Every time a staunch defender of marriage against gays screws up his own marriage, the same script plays out: liberals and young people rush to point out the hypocrisy of heterosexuals preaching the sanctity of something they clearly don't hold sacred. True to form, in the wake of news that Sen. John Ensign and Gov. Mark Sanford had affairs despite holy rhetoric about straight family values, Paul Begala said that other people's marital foibles are "none of my business" and Meghan McCain said that as long as people are themselves, she doesn't care who they sleep with.
It seems like a fair position. Cheating values crusaders--who support restricting marriage rights to their own kind under the assumption that gay unions are inferior to their own--are indeed models of hypocrisy. And their own failings strongly undercut their rationales for legally privileging their relationships above those of gays.
But there's something sloppy about using these occasions to forward the "everyone's marital business is only their own" thinking. And gay people should recognize this first and foremost, if only because being denied the right to marry forces us to question--in ways that straights often don't--what marriage is about in the first place.
I first pondered this question on the evening of a friend's wedding when she told me what her marriage meant to her. "It's a way of enlisting my friends, family and community," she told me, "in supporting what will surely be a difficult set of commitments over time." Suddenly I realized the purpose of all the ritual and ceremony, the reason for the gifts and tears and witnesses: marriage is not just a private bond, but a public identity, whose meaning is shaped by the assumptions and practices of all those who claim and recognize its status. Being married helps us keep our commitments to our spouses and our communities by creating a shared identity with very public expectations. It doesn't always work. But every day thousands of people choose to embrace this identity because of the support it helps afford them. This is why gays need access to the very same institution of marriage--not civil unions--that straights enjoy: so they can join not just each other, but the wider community of committed people whose marriage is recognized, understood and championed by people across the world. And this is why separate is inherently unequal.
Some dismiss these ideas as lofty rhetoric either because marriage so often falls short of expectations or because their own beliefs are even loftier: they insist they don't need others' approval, and that marriage is only important because it grants legal benefits. "We don't need the state or anyone else," they say, "to affirm how much we love each other, or to help us keep our vows." At best, this has always seemed an adolescent view of marriage. Anyone who has ever had a wedding, who has mentioned her husband or wife in passing, or who has dreamed of one day getting married, knows this isn't true. And anyone who thinks clearly about the intersection of psychology and public policy should too. There is something about knowing that your community--and even the laws of the body politic--recognize and affirm commitments you've made, that can help you stand by them. It's a bit of Freudian internalization, in which the pesky knowledge that something's been publicly uttered somehow makes it both more true and more serious. It then becomes tougher to shirk off. It's the reason that we should care when someone tramples their public vows, including public figures like Ensign and Sanford. We should all raise an eyebrow. It's what Jonathan Rauch calls "stigma as social policy."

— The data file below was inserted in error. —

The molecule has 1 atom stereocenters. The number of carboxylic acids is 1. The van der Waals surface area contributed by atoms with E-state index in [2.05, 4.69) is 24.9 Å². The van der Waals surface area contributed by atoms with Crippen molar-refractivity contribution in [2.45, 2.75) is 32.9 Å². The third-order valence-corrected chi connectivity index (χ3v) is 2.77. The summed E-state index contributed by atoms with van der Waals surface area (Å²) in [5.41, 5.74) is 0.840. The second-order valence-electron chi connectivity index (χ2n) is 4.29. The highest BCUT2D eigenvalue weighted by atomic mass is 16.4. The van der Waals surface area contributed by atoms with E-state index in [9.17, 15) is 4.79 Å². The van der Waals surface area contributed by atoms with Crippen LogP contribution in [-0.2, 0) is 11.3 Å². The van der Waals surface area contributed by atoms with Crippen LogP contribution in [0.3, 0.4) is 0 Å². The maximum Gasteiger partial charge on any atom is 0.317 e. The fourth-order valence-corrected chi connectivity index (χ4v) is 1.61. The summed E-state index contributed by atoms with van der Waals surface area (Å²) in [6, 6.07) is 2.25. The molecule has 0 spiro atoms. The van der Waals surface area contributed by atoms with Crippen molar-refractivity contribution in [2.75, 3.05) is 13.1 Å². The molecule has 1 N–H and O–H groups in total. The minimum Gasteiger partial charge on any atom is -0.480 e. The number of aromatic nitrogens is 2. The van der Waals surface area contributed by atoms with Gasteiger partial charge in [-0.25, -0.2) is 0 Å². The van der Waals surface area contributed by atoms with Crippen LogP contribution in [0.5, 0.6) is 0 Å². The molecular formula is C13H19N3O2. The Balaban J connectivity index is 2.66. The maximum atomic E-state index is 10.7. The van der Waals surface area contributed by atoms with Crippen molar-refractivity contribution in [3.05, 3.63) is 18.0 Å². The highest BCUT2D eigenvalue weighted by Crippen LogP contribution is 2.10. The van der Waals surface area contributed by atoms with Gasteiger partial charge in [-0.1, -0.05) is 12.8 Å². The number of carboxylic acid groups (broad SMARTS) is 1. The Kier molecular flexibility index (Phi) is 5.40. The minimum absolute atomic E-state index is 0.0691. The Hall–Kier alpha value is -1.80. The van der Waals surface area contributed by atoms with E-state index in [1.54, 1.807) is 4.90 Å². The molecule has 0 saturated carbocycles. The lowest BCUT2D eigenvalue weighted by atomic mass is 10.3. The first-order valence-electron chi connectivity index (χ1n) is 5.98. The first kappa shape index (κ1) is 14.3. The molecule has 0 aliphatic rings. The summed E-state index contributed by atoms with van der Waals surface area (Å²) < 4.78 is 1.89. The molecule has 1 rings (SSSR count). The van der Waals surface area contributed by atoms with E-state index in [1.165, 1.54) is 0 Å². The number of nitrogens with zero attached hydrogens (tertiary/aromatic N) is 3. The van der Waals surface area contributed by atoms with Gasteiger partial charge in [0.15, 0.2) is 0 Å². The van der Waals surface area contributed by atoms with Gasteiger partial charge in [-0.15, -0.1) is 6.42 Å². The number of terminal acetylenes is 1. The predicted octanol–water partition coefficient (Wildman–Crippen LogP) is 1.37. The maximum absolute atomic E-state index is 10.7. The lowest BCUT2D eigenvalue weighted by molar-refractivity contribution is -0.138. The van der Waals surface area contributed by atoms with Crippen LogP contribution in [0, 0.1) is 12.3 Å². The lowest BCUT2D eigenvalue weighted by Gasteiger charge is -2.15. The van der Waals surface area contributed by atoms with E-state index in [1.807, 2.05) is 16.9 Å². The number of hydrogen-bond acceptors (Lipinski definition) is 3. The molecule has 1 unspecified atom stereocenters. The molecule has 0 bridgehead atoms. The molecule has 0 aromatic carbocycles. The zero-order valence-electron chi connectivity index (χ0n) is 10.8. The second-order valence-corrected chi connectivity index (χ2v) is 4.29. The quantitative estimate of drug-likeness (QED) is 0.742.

Many gay rights advocates share a progressive belief (also shared by libertarians) in the sanctity of privacy. They base their defense of gay equality on the right to be left alone, something I think is partly rooted in a time when they felt this was all they needed to avoid the prying eye--and worse--of society and the criminal justice system. Once upon a time, this was all they could hope for: on the 40th anniversary of Stonewall, we are reminded that homosexual intimacy was long criminalized and the most basic privacy rights were routinely invaded by police raids and upheld by laws meant to dehumanize gay people and denigrate their deepest emotions. Professing a gay marriage for all the world to see was an idea that still lay over a distant horizon.
Marriage equality is a different battle. While I understand the wish to be just left alone, it's a disingenuous argument to seek public recognition of our love on the grounds that it's nobody's business but our own. If legal benefits were all that mattered, gays and lesbians would be satisfied with civil unions or domestic partnerships.
For the historical record, the left has a proud tradition of viewing individual identity as bound up with the community and the state. It's one reason we should not shy away from acknowledging that the fight for civil marriage equality is, as the right often worries, a fight for social equality. It's not a simple case of seeking approval, but a mature recognition that people need one another, that what our community, our society, and even our government thinks does matter to both our behavior and to our sense of dignity.
Proponents of full equality for gay and lesbian couples should not be arguing that marriage is a purely private matter, unconnected to the public culture we are seeking to join. This line of thinking is both misleading and damaging to the core assumptions underlying our battle: that the recognition of our common humanity is a fundamental requirement of a just society.